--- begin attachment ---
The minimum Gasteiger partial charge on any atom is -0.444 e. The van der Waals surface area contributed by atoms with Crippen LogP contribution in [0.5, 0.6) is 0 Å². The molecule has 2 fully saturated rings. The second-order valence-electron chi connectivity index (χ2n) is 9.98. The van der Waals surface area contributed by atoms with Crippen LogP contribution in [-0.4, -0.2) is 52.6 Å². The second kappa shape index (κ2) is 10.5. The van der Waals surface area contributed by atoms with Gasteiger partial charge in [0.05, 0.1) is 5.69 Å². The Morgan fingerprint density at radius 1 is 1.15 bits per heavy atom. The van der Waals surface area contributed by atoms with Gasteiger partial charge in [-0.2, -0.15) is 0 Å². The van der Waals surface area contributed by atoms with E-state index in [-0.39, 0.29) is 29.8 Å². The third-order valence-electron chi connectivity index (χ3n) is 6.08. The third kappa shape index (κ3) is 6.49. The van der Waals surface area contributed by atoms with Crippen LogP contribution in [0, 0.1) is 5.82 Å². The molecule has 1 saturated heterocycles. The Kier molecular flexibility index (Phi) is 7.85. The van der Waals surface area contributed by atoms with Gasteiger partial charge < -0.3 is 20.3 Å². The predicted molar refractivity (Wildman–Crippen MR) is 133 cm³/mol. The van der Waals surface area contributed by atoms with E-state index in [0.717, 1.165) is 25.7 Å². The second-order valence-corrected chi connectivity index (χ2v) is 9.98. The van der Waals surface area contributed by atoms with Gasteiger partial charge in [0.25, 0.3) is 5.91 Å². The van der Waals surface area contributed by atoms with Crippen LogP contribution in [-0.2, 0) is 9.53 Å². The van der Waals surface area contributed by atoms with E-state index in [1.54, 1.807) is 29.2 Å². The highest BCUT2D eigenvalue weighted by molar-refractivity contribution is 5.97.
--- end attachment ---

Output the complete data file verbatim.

The minimum Gasteiger partial charge on any atom is -0.444 e. The van der Waals surface area contributed by atoms with Crippen LogP contribution in [0.5, 0.6) is 0 Å². The molecule has 2 fully saturated rings. The second-order valence-electron chi connectivity index (χ2n) is 9.98. The van der Waals surface area contributed by atoms with Crippen LogP contribution in [-0.4, -0.2) is 52.6 Å². The second kappa shape index (κ2) is 10.5. The van der Waals surface area contributed by atoms with Gasteiger partial charge in [0.05, 0.1) is 5.69 Å². The Morgan fingerprint density at radius 1 is 1.15 bits per heavy atom. The van der Waals surface area contributed by atoms with Gasteiger partial charge in [-0.2, -0.15) is 0 Å². The van der Waals surface area contributed by atoms with E-state index in [-0.39, 0.29) is 29.8 Å². The third-order valence-electron chi connectivity index (χ3n) is 6.08. The third kappa shape index (κ3) is 6.49. The van der Waals surface area contributed by atoms with Crippen LogP contribution in [0, 0.1) is 5.82 Å². The molecule has 1 saturated heterocycles. The Kier molecular flexibility index (Phi) is 7.85. The van der Waals surface area contributed by atoms with Gasteiger partial charge < -0.3 is 20.3 Å². The predicted molar refractivity (Wildman–Crippen MR) is 133 cm³/mol. The van der Waals surface area contributed by atoms with E-state index in [0.717, 1.165) is 25.7 Å². The second-order valence-corrected chi connectivity index (χ2v) is 9.98. The van der Waals surface area contributed by atoms with Gasteiger partial charge in [0.25, 0.3) is 5.91 Å². The van der Waals surface area contributed by atoms with Crippen LogP contribution in [-0.2, 0) is 9.53 Å². The van der Waals surface area contributed by atoms with E-state index in [1.54, 1.807) is 29.2 Å². The highest BCUT2D eigenvalue weighted by molar-refractivity contribution is 5.97.